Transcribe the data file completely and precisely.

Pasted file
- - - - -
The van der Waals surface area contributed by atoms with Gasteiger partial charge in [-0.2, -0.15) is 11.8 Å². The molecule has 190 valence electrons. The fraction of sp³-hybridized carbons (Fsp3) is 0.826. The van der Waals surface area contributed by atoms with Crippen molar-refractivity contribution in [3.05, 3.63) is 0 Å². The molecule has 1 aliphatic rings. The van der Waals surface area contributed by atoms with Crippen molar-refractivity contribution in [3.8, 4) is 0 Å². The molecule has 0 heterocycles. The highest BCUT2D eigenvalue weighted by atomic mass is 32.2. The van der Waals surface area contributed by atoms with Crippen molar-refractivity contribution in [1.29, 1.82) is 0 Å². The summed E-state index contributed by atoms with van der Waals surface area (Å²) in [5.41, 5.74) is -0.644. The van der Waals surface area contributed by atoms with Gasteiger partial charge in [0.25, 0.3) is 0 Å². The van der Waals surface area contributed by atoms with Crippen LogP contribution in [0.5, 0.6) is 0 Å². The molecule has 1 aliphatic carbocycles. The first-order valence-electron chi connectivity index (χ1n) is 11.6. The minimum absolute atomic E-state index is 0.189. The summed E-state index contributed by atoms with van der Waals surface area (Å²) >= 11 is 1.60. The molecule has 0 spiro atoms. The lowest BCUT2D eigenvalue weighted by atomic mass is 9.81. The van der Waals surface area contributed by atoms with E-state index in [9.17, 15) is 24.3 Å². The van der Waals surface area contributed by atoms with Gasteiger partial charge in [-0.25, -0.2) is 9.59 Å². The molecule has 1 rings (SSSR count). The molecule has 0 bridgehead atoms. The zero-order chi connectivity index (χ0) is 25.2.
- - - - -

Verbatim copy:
The van der Waals surface area contributed by atoms with Gasteiger partial charge in [-0.2, -0.15) is 11.8 Å². The molecule has 190 valence electrons. The fraction of sp³-hybridized carbons (Fsp3) is 0.826. The van der Waals surface area contributed by atoms with Crippen molar-refractivity contribution in [3.05, 3.63) is 0 Å². The molecule has 1 aliphatic rings. The van der Waals surface area contributed by atoms with Crippen molar-refractivity contribution in [3.8, 4) is 0 Å². The molecule has 0 heterocycles. The highest BCUT2D eigenvalue weighted by atomic mass is 32.2. The van der Waals surface area contributed by atoms with Crippen molar-refractivity contribution in [1.29, 1.82) is 0 Å². The summed E-state index contributed by atoms with van der Waals surface area (Å²) in [5.41, 5.74) is -0.644. The van der Waals surface area contributed by atoms with Gasteiger partial charge in [0.25, 0.3) is 0 Å². The van der Waals surface area contributed by atoms with Crippen LogP contribution in [0.5, 0.6) is 0 Å². The molecule has 1 aliphatic carbocycles. The first-order valence-electron chi connectivity index (χ1n) is 11.6. The minimum absolute atomic E-state index is 0.189. The summed E-state index contributed by atoms with van der Waals surface area (Å²) >= 11 is 1.60. The molecule has 0 spiro atoms. The lowest BCUT2D eigenvalue weighted by atomic mass is 9.81. The van der Waals surface area contributed by atoms with E-state index in [9.17, 15) is 24.3 Å². The van der Waals surface area contributed by atoms with Gasteiger partial charge in [-0.25, -0.2) is 9.59 Å². The molecule has 1 rings (SSSR count). The molecule has 0 bridgehead atoms. The zero-order chi connectivity index (χ0) is 25.2.